The City of East Palo Alto has settled a lawsuit filed by the parents of a 6-year-old girl who was killed in a crosswalk while going to school in 2011.
The parents of Sioreli Torres Zamora settled the lawsuit against East Palo Alto on March 18 for $125,000, according to court documents. San Mateo County Superior Court Judge Steven Dylina has accepted the settlement. The driver who struck and killed Sioreli, schoolteacher Fern Alisha White- Parker, is not part of the settlement.
White-Parker was driving to her job at Costano Elementary School when the accident occurred Sept. 28, 2011. She told police at the time that she was blinded by sun glare on her windshield. The San Mateo County District Attorney's Office did not press charges against White-Parker.
The little girl's mother and two younger siblings were steps away and witnessed her death. Her parents, Guadalupe Zamora Medina and Gabriel Torres Aguilar, filed a wrongful-death lawsuit on May 2, 2012, alleging that the city had maintained a dangerous condition on public property that caused negligent infliction of emotional distress on the parents.
Sioreli's mother suffered "negligent infliction of emotional distress" when she witnessed her daughter's injuries and saw the little girl dying in front of her, the suit alleged. She has continued to suffer "great physical and mental pain and suffering," and has needed medical and professional care as a result of the incident, and will continue to incur medical expenses for an indefinite period of time, according to the complaint.
The same crosswalk where Sioreli died at Gloria Way and Bay Road was also the scene of another serious accident six months prior to her death. A car struck a 8-year-old boy, who suffered injuries that put him in a body cast.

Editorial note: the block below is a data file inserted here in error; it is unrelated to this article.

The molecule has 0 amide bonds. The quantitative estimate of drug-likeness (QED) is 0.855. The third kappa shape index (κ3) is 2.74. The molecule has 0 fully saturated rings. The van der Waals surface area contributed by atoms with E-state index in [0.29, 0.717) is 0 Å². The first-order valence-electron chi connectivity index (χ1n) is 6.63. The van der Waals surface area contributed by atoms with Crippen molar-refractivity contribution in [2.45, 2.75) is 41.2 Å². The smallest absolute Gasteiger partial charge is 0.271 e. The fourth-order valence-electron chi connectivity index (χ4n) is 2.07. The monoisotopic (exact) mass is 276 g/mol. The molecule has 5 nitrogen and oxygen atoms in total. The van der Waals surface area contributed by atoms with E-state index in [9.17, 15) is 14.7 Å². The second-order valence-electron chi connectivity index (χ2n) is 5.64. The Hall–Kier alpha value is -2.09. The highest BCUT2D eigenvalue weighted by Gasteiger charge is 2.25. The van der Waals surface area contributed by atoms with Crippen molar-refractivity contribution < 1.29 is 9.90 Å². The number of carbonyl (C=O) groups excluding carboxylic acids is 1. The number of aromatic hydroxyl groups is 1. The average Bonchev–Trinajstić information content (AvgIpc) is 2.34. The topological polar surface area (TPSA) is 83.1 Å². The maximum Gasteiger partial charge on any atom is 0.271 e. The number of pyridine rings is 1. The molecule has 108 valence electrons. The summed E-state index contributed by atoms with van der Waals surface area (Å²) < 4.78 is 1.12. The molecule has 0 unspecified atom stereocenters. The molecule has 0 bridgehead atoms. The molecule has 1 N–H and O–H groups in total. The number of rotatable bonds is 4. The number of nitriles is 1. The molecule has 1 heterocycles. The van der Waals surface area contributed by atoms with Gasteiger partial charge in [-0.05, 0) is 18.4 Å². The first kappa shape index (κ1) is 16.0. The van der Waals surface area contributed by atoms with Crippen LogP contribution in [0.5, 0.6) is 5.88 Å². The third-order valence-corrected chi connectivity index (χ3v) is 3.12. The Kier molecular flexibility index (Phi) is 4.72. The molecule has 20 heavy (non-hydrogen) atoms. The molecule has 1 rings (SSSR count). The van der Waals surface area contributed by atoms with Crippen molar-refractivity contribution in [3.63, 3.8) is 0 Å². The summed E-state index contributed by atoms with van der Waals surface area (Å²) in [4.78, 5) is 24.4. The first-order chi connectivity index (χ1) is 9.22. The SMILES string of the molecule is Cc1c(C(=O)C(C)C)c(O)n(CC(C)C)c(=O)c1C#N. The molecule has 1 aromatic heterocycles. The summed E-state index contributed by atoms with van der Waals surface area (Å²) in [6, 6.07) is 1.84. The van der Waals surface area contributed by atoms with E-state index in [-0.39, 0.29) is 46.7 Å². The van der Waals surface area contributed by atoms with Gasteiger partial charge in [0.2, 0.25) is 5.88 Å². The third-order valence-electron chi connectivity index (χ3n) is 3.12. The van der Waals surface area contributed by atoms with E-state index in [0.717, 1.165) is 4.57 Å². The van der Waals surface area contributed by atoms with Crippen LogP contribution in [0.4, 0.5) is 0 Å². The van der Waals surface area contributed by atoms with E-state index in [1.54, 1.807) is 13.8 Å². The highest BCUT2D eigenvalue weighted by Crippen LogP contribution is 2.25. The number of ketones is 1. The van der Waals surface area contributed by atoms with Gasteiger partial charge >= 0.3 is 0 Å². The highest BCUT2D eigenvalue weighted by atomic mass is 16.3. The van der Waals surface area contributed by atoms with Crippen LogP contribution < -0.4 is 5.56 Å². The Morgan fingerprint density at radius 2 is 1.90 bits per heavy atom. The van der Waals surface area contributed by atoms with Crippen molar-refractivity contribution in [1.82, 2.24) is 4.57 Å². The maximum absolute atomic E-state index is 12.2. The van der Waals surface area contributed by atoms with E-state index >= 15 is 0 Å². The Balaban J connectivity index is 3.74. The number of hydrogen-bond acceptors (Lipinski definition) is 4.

A 2010 city-commissioned pedestrian-safety report published just one year prior to Sioreli's death noted the Bay Road and Gloria Way intersection had the most vehicle-pedestrian accidents in the city -- four -- between 2005 and 2009.
Four of the city's most dangerous intersections for pedestrians are along Bay Road, according to the study, conducted by the University of California, Berkeley Institute of Transportation Studies.
Based on a 2008 California Office of Traffic Safety report of safety rankings of California cities, East Palo Alto ranked third out of 97 California cities in the same population group for the "number of collisions involving pedestrians," with first being the worst and 97th the best.
The UC-Berkeley study suggested the city consider establishing 15 mph school zones, and include criteria for installing crosswalk enhancements, such as flashing beacons, in-roadway warning lights, or in-roadway pedestrian signs at crosswalks; and hire or identify traffic-safety officers that would be dedicated to a local school during the morning and afternoon drop-off and pick-up periods.
On Nov. 29, 2012, the East Palo Alto City Council voted not to add a stop sign at the intersection, but the council approved flashing LED signs and pavement warnings for drivers to slow down.
White-Parker filed a cross-complaint against the city alleging it was partially responsible for the accident. She asked the court to indemnify her against any settlement and to contribute top any judgment against her. White-Parker agreed to the settlement between the city and Sioreli's parents.